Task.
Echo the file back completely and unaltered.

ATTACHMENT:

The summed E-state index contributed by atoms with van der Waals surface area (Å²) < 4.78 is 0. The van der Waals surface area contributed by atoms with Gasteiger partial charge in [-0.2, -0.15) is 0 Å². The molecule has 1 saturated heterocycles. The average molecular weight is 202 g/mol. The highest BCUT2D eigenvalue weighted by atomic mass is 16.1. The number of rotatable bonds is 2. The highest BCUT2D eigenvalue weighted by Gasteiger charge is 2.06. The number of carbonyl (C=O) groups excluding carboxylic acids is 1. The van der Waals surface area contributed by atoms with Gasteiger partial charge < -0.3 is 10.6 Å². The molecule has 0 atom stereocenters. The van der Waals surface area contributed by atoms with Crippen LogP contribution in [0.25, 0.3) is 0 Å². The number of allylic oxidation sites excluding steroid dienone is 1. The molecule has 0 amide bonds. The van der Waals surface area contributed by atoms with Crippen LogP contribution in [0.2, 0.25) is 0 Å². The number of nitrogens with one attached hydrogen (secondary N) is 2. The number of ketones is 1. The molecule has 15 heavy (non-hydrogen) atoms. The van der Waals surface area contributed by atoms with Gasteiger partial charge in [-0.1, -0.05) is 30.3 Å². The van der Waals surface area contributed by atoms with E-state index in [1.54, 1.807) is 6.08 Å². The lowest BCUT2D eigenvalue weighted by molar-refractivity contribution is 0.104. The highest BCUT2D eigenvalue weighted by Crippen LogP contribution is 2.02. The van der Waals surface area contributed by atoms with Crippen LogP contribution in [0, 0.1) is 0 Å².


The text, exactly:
The summed E-state index contributed by atoms with van der Waals surface area (Å²) < 4.78 is 0. The van der Waals surface area contributed by atoms with Gasteiger partial charge in [-0.2, -0.15) is 0 Å². The molecule has 1 saturated heterocycles. The average molecular weight is 202 g/mol. The highest BCUT2D eigenvalue weighted by atomic mass is 16.1. The number of rotatable bonds is 2. The highest BCUT2D eigenvalue weighted by Gasteiger charge is 2.06. The number of carbonyl (C=O) groups excluding carboxylic acids is 1. The van der Waals surface area contributed by atoms with Gasteiger partial charge < -0.3 is 10.6 Å². The molecule has 0 atom stereocenters. The van der Waals surface area contributed by atoms with Crippen LogP contribution in [0.25, 0.3) is 0 Å². The number of allylic oxidation sites excluding steroid dienone is 1. The molecule has 0 amide bonds. The van der Waals surface area contributed by atoms with Crippen LogP contribution in [0.2, 0.25) is 0 Å². The number of nitrogens with one attached hydrogen (secondary N) is 2. The number of ketones is 1. The molecule has 15 heavy (non-hydrogen) atoms. The van der Waals surface area contributed by atoms with Gasteiger partial charge in [-0.1, -0.05) is 30.3 Å². The van der Waals surface area contributed by atoms with E-state index in [1.54, 1.807) is 6.08 Å². The lowest BCUT2D eigenvalue weighted by molar-refractivity contribution is 0.104. The highest BCUT2D eigenvalue weighted by Crippen LogP contribution is 2.02. The van der Waals surface area contributed by atoms with Crippen LogP contribution in [0, 0.1) is 0 Å².